However, it makes sense to have an independent factor entity given that one single factor may apply to several diferent node values. The following modifications make this feasible:

mysql> describe factor;
| Field | Type    | Null | Key | Default | Extra          |
| id    | int(11) | NO   | PRI | NULL    | auto_increment |
| name  | text    | YES  |     | NULL    |                |
| value | int(11) | NO   |     | 1       |                |
Add caption

and the new view as follows:

CREATE VIEW `pricing` AS select `node`.`id` AS `id`,`node`.`name` AS `name`,sum((`factor`.`value` * `children`.`additive`)) AS `price` from (`nested_set` `node` join (`nested_set` `children` join `factor` on((`factor`.`id` = `children`.`multiplicative`)))) where (`children`.`lft` between `node`.`lft` and `node`.`rgt`) group by `node`.`name` order by `node`.`id`

With this, I am able to have this sort of formulas implemented on a tree structure:

Node_Price = Sum(1,N) [ Child1 * Factor_for_child1 + Child2 * Factor_for_Child2 + ... ChildN * Factor_for_ChildN)

Estudo sobre modelos para composição de preço de produtos manufaturados

Hoje vou tentar criar um modelo simples para composição de preços para produtos manufaturados com múltiplas matérias primas e mútiplas etapas de trabalho. E que suporte historiamento de precificação, ou seja, parâmetros variáveis com o tempo afetam a determinação de um preço e a cada determinação de preço deve ser mantido um histórico.

Ademais, cada precificação é composta, além da matéria e do trabalho, de outros fatores mercadológicos, que incidem sobre o preço final ou sobre cada elemento da composição sob forma de um índice de correção. Cada aplicação de índice deve também também ser historiada e rastreável, ou seja, a aplicação de um desconto sobre uma determinada matéria por razão X deve ser armazenada para futura auditoria.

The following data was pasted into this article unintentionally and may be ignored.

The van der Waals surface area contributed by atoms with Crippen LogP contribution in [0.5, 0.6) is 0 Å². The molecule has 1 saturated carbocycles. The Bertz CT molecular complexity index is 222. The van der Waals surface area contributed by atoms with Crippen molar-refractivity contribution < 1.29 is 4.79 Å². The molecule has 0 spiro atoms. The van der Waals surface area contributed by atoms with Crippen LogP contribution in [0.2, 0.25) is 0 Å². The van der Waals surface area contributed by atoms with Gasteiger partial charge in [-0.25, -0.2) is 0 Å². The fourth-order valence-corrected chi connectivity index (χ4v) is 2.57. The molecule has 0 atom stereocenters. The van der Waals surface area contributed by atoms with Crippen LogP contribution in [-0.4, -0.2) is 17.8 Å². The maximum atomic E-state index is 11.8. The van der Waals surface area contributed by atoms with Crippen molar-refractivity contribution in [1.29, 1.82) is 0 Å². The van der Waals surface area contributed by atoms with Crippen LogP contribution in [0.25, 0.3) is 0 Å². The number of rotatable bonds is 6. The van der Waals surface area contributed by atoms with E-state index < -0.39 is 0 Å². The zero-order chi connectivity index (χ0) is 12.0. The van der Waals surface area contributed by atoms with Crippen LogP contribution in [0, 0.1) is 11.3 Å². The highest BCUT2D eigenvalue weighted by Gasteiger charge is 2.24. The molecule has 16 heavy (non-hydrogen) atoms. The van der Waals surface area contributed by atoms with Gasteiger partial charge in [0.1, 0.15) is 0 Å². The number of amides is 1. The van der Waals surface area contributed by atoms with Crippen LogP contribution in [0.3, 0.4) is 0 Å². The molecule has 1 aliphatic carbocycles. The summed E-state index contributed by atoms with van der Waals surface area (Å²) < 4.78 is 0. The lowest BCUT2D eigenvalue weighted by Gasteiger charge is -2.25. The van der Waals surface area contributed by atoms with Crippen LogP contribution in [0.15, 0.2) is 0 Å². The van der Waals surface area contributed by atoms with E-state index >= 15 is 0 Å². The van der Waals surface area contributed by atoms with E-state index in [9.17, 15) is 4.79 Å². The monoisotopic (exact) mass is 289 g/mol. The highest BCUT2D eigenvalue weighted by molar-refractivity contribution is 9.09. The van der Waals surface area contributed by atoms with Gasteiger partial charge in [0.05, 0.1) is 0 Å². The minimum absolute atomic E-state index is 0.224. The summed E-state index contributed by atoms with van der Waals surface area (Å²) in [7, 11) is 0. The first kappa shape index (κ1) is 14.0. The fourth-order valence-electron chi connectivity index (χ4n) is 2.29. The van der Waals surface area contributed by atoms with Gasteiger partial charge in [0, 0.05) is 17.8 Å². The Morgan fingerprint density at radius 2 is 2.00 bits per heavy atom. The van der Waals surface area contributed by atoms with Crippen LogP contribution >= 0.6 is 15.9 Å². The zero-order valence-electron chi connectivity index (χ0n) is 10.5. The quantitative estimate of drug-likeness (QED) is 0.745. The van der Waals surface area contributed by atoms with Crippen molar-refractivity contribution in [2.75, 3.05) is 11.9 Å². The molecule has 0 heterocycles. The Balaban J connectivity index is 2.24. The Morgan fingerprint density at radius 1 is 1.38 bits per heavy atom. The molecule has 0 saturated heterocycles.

Estou estudando os modelos de relacionamento em árvore e se eles serão capazes de implementar este modelo, e sobretudo, se serão escaláveis para futuras adições de complexidade.

A questão é se seria possível modelar em uma entidade só "coisas" que são diversas (mão de obra VS matéria prima).

From now on, it's about to get technical, so I decided to write in plain english.

1st attempt: simple hierarchical tree model:

Every tree has a root, roots might have zero or more nodes and nodes might have zero or more nodes. Each node has only one parent node.

In this model, the price composition is as follows:

Given a node, its price is the sum of the price of each individual children multiplied by a factor inherent and unique to this node.

The exception being for those nodes that *do not* have children, in which case, their price is explicitly assigned and multiplied by a factor inherent and unique to itself.

The simplest representation for this model would require a single entitie: Node.


This model may, howerver, be further normalized, considering several nodes might share the same factor and would benefit from depending on a single entry of a different entity. Thus:




Howerver, it gets misty as to how the price property behaves given that there is no easy awareness of the tree's depth, and the aggregate calculations might get nasty.

2nd Attempt: Nested Set Model

Nested set models use two properties, lft and rgt, to localize each node in its set hierarchy. This localizations makes for an easier querying when dealing with unlimited depth sets (and thus, trees).

Graphical representation of Nested Set Model, with lft and rgt properties depicted. [source:]

MySQL has a good descritption of Nested Set Models.

With this Model, I am able to easily query prices as aggregate functions using one single entity:

CREATE TABLE `nested_set` (
  `name` text,
  `value` int(11) DEFAULT NULL,
  `lft` int(11) NOT NULL,
  `rgt` int(11) NOT NULL,
  PRIMARY KEY (`id`)

Querying a price is as simple as creating the following view:

CREATE VIEW `pricing` AS select `node`.`id` AS `id`,`node`.`name` AS `name`,sum(`children`.`value`) AS `price` from (`nested_set` `node` join `nested_set` `children`) where (`children`.`lft` between `node`.`lft` and `node`.`rgt`) group by `node`.`name` order by `node`.`id`